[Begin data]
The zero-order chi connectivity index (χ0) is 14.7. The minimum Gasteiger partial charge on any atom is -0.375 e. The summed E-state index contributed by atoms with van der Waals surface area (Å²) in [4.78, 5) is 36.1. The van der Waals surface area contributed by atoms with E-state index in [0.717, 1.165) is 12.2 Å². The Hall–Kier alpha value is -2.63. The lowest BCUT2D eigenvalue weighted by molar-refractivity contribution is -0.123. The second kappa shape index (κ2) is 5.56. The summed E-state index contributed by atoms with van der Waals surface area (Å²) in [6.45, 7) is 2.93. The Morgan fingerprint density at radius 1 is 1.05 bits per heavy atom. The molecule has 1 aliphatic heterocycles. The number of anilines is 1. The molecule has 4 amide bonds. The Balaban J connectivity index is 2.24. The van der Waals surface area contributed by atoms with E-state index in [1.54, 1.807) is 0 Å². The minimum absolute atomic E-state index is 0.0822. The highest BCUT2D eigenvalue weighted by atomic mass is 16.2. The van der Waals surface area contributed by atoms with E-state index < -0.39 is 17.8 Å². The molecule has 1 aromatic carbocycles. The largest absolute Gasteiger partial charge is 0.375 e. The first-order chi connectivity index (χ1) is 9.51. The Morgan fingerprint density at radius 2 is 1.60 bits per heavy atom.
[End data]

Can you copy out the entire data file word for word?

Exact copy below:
The zero-order chi connectivity index (χ0) is 14.7. The minimum Gasteiger partial charge on any atom is -0.375 e. The summed E-state index contributed by atoms with van der Waals surface area (Å²) in [4.78, 5) is 36.1. The van der Waals surface area contributed by atoms with E-state index in [0.717, 1.165) is 12.2 Å². The Hall–Kier alpha value is -2.63. The lowest BCUT2D eigenvalue weighted by molar-refractivity contribution is -0.123. The second kappa shape index (κ2) is 5.56. The summed E-state index contributed by atoms with van der Waals surface area (Å²) in [6.45, 7) is 2.93. The Morgan fingerprint density at radius 1 is 1.05 bits per heavy atom. The molecule has 1 aliphatic heterocycles. The number of anilines is 1. The molecule has 4 amide bonds. The Balaban J connectivity index is 2.24. The van der Waals surface area contributed by atoms with E-state index in [1.54, 1.807) is 0 Å². The minimum absolute atomic E-state index is 0.0822. The highest BCUT2D eigenvalue weighted by atomic mass is 16.2. The van der Waals surface area contributed by atoms with E-state index < -0.39 is 17.8 Å². The molecule has 1 aromatic carbocycles. The largest absolute Gasteiger partial charge is 0.375 e. The first-order chi connectivity index (χ1) is 9.51. The Morgan fingerprint density at radius 2 is 1.60 bits per heavy atom.